“I have been impressed at times with the peculiarity of the fate of very learned and able friends of mine who, as the reward of exceptional knowledge and skill in the business matters of England and Scotland, are suddenly required to turn a large part of their attention to Indian appeals.”
– Sir George Claus Rankin, Background to Indian Law, (Cambridge: University Press, 1946).
“The question arose as far back as in the year 1932 before the Calcutta High Court in the case of Secretary of State v. Golabrai Paliram, AIR 1932 Calcutta 146.
“I do really protest against questions of difficulty and importance being dealt with; it is well settled that the proper way to plead to the jurisdiction of the Court is to take the plea in the written statement and as a substantive part of the defence; except in the clearest cases that should be the course.”
– Justice Rankin, Learned Chief Justice.
The question came up for consideration in Indian Mineral & Chemicals Co. v. Deutsche Bank, (2004) 12 SCC 376.
“The observations of Rankin, CJ in Secy. of State v. Golabrai Paliram correctly represents the law.”
– Justice Ruma Pal, Learned Judge.
We make it clear that we have not expressed any opinion on the merits of the controversy.”
– Hon’ble Justice Abhay Manohar Sapre, Isha Distribution House Pvt. Ltd. v. Aditya Birla Nuvo Ltd., [Civil Appeal Nos. 2554-2555 of 2019].
Here are few other opinions of Sir George Claus Rankin quoted by Supreme Court:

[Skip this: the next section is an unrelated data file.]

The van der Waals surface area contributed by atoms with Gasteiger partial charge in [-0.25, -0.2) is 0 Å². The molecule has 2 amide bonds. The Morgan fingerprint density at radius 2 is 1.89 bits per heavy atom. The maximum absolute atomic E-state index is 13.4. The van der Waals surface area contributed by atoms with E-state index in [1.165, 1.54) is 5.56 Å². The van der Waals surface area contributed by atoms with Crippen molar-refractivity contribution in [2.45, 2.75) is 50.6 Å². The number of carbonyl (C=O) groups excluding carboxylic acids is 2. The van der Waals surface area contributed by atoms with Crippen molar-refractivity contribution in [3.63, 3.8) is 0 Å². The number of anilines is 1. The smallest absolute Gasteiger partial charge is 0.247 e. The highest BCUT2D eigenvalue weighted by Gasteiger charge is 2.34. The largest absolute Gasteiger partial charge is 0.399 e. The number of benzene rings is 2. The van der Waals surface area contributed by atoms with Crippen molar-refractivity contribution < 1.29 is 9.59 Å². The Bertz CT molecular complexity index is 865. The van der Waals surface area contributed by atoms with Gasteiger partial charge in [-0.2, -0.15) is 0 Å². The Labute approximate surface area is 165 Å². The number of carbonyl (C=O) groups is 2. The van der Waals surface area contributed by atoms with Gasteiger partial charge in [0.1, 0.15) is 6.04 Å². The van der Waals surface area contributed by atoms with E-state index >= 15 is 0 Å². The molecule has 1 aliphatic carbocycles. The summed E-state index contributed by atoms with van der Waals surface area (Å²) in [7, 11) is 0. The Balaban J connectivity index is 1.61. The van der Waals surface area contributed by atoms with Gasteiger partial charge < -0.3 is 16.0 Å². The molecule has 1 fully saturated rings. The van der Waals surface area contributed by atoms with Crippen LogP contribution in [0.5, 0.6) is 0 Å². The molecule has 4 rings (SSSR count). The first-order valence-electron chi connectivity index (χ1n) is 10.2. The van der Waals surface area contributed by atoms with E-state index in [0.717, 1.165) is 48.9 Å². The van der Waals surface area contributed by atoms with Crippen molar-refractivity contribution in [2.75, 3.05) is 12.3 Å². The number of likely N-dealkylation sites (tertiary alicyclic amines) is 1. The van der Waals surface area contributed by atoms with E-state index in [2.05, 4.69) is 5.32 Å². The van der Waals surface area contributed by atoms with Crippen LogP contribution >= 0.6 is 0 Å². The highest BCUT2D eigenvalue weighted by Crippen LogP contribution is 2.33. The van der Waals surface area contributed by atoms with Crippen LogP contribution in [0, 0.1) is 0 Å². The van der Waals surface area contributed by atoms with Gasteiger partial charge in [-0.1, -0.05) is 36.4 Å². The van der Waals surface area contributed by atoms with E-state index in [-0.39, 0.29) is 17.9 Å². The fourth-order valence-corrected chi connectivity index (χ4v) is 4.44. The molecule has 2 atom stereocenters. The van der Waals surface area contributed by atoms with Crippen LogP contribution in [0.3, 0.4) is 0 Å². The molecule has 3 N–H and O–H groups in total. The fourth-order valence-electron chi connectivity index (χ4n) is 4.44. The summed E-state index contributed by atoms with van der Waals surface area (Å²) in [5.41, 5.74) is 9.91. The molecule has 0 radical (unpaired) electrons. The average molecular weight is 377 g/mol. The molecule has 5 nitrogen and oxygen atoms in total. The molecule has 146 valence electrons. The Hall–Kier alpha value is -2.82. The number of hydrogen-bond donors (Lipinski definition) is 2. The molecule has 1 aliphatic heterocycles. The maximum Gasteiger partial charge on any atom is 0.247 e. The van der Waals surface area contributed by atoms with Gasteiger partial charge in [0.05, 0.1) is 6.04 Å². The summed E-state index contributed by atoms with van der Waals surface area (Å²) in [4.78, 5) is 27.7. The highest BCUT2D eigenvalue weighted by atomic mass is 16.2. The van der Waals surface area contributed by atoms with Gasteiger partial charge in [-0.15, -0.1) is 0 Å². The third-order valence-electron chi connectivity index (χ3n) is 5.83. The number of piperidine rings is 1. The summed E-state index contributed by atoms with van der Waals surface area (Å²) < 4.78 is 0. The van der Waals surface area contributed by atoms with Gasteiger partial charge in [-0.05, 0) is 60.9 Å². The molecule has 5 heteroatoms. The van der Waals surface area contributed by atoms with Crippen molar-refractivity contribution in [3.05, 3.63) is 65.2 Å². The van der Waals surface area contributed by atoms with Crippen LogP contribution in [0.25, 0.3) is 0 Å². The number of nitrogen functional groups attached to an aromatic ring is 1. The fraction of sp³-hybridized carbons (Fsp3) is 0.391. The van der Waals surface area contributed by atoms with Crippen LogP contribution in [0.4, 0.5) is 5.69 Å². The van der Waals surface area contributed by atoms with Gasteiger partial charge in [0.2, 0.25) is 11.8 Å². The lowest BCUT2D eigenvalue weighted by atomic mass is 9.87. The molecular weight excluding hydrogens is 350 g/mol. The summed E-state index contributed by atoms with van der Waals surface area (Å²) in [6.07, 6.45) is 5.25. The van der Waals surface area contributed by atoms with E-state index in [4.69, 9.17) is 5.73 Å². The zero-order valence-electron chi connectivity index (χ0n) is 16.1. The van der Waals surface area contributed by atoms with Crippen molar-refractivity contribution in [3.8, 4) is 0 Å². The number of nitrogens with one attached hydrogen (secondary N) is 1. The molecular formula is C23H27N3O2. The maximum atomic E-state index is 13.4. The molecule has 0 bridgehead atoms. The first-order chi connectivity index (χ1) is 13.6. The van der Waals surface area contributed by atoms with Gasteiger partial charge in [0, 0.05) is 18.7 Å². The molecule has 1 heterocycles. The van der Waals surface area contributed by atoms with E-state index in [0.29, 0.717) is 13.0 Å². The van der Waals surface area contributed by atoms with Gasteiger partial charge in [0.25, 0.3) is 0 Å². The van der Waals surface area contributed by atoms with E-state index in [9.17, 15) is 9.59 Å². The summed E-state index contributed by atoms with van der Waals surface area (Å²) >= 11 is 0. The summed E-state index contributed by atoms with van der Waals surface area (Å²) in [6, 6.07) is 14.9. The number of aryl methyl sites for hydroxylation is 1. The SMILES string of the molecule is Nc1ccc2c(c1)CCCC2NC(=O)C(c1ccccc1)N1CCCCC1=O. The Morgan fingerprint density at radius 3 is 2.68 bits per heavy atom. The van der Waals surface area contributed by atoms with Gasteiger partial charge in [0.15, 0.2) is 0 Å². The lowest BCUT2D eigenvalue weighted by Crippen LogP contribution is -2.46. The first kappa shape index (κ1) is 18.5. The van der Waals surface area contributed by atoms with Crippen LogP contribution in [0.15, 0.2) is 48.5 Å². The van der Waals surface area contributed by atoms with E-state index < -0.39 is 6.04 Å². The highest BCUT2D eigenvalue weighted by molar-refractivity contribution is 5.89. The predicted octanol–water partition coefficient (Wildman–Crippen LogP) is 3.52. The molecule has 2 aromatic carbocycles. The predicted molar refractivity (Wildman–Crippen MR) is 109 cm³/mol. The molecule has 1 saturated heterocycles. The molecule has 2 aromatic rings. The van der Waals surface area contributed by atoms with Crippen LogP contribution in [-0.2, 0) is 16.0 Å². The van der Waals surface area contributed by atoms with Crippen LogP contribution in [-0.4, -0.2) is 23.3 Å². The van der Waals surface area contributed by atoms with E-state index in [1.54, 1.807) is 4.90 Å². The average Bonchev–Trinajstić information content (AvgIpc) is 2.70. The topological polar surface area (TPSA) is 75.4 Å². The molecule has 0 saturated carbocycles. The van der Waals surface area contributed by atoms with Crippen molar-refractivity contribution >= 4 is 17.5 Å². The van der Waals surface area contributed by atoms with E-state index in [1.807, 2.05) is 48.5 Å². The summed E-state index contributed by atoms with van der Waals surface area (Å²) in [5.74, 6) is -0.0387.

“Sir George Rankin pointed out that for them to interfere with a criminal sentence there must be something so irregular or so outrageous as to shock the very basis of justice and that misdirection as such, even irregularity as such will not suffice and that there must be something which in the particular case deprives the accused of the substance of fair trial and the protection of the law.”
– Kapildeo Singh,  Supp SCR 144.
“As observed by Rankin CJ in Anantalal Singha v. Alfred Henry Watson, (1931) 58 Cal. 884 the jurisdiction in contempt is not to be invoked unless there is real prejudice which can be regarded as a substantial interference with the due course of justice and that the purpose of the Court’s action is a practical purpose and it is reasonably clear on the authorities that the Court will not exercise its jurisdiction upon a mere question of propriety.”
– Rizwan-ul-Hasan, AIR 1953 SC 185.
“On the one hand it does not seem equitable that when a tenant enjoys a substantial portion of the property of the landlord, leased to him, without much inconvenience, he should not pay any compensation for the use of the property, in other words, to borrow the language of Sir George Rankin, that he should enjoy a windfall.”
– Surendra Nath Bibra,  3 SCR 458
“Sir George Rankin said that the dedication to the public was not to be readily inferred when it was known that a temple property was acquired by grant to an individual or family. He also observed that the fact that the worshippers from the public were admitted to the temple was not a decisive fact, because worshippers would not be turned away as they brought in offerings, and the popularity of the idol among the public was not indicative of the fact that the dedication of the properties was for public.”
– The Bihar State Board of Religious Trust, (1971) 1 SCC 7 [M. Hidayatullah, CJ and A.N. Ray, J].